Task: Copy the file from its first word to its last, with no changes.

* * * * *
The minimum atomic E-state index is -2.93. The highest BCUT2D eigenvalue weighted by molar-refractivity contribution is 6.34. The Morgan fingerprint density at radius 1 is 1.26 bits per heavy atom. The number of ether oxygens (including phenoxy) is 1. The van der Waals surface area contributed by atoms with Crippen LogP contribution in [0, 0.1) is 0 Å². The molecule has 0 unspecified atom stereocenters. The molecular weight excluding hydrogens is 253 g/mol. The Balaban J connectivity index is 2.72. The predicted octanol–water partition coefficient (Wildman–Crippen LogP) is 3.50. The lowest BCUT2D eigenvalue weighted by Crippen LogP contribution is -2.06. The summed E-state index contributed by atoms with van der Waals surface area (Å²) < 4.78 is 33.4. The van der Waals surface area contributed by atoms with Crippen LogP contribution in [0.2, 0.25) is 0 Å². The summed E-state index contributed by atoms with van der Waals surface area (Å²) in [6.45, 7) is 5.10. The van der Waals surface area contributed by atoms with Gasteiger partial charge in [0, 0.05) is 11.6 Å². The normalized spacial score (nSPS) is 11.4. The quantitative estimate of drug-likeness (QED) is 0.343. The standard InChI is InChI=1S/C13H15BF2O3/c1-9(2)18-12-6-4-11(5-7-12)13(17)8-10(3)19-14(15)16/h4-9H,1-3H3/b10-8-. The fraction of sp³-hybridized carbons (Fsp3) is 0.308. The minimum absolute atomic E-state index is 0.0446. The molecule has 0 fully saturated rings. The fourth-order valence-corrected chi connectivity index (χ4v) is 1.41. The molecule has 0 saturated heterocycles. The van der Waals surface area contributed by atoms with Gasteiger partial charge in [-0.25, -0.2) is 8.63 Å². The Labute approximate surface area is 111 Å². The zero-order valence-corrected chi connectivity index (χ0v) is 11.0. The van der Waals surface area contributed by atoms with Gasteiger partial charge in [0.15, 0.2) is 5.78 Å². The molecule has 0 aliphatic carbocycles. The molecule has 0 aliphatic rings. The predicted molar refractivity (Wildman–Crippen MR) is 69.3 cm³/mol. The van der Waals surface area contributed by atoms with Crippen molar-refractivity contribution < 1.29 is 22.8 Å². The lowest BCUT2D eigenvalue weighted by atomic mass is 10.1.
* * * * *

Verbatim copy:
The minimum atomic E-state index is -2.93. The highest BCUT2D eigenvalue weighted by molar-refractivity contribution is 6.34. The Morgan fingerprint density at radius 1 is 1.26 bits per heavy atom. The number of ether oxygens (including phenoxy) is 1. The van der Waals surface area contributed by atoms with Crippen LogP contribution in [0, 0.1) is 0 Å². The molecule has 0 unspecified atom stereocenters. The molecular weight excluding hydrogens is 253 g/mol. The Balaban J connectivity index is 2.72. The predicted octanol–water partition coefficient (Wildman–Crippen LogP) is 3.50. The lowest BCUT2D eigenvalue weighted by Crippen LogP contribution is -2.06. The summed E-state index contributed by atoms with van der Waals surface area (Å²) < 4.78 is 33.4. The van der Waals surface area contributed by atoms with Crippen LogP contribution in [0.2, 0.25) is 0 Å². The summed E-state index contributed by atoms with van der Waals surface area (Å²) in [6.45, 7) is 5.10. The van der Waals surface area contributed by atoms with Gasteiger partial charge in [0, 0.05) is 11.6 Å². The normalized spacial score (nSPS) is 11.4. The quantitative estimate of drug-likeness (QED) is 0.343. The standard InChI is InChI=1S/C13H15BF2O3/c1-9(2)18-12-6-4-11(5-7-12)13(17)8-10(3)19-14(15)16/h4-9H,1-3H3/b10-8-. The fraction of sp³-hybridized carbons (Fsp3) is 0.308. The minimum absolute atomic E-state index is 0.0446. The molecule has 0 fully saturated rings. The fourth-order valence-corrected chi connectivity index (χ4v) is 1.41. The molecule has 0 saturated heterocycles. The van der Waals surface area contributed by atoms with Gasteiger partial charge in [-0.25, -0.2) is 8.63 Å². The Labute approximate surface area is 111 Å². The zero-order valence-corrected chi connectivity index (χ0v) is 11.0. The van der Waals surface area contributed by atoms with Gasteiger partial charge in [0.15, 0.2) is 5.78 Å². The molecule has 0 aliphatic carbocycles. The molecule has 0 aliphatic rings. The predicted molar refractivity (Wildman–Crippen MR) is 69.3 cm³/mol. The van der Waals surface area contributed by atoms with Crippen molar-refractivity contribution < 1.29 is 22.8 Å². The lowest BCUT2D eigenvalue weighted by atomic mass is 10.1.